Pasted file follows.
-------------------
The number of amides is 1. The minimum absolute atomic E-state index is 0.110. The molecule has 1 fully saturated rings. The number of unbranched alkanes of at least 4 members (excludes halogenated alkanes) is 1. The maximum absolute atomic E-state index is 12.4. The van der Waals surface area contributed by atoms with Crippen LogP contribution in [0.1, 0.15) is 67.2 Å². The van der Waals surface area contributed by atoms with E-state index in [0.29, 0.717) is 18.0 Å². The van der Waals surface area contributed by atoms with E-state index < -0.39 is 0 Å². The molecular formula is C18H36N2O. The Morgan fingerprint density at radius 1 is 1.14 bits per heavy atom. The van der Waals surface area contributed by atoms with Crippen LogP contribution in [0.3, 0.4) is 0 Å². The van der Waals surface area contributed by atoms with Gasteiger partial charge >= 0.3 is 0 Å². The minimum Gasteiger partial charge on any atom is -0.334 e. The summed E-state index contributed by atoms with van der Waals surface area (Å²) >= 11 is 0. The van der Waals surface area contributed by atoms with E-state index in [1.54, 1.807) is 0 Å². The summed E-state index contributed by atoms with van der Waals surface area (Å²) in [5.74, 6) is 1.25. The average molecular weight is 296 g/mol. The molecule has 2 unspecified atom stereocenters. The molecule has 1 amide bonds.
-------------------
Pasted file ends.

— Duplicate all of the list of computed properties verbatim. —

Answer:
The number of amides is 1. The minimum absolute atomic E-state index is 0.110. The molecule has 1 fully saturated rings. The number of unbranched alkanes of at least 4 members (excludes halogenated alkanes) is 1. The maximum absolute atomic E-state index is 12.4. The van der Waals surface area contributed by atoms with Crippen LogP contribution in [0.1, 0.15) is 67.2 Å². The van der Waals surface area contributed by atoms with E-state index in [0.29, 0.717) is 18.0 Å². The van der Waals surface area contributed by atoms with E-state index < -0.39 is 0 Å². The molecular formula is C18H36N2O. The Morgan fingerprint density at radius 1 is 1.14 bits per heavy atom. The van der Waals surface area contributed by atoms with Crippen LogP contribution in [0.3, 0.4) is 0 Å². The van der Waals surface area contributed by atoms with Gasteiger partial charge >= 0.3 is 0 Å². The minimum Gasteiger partial charge on any atom is -0.334 e. The summed E-state index contributed by atoms with van der Waals surface area (Å²) >= 11 is 0. The van der Waals surface area contributed by atoms with E-state index in [1.54, 1.807) is 0 Å². The summed E-state index contributed by atoms with van der Waals surface area (Å²) in [5.74, 6) is 1.25. The average molecular weight is 296 g/mol. The molecule has 2 unspecified atom stereocenters. The molecule has 1 amide bonds.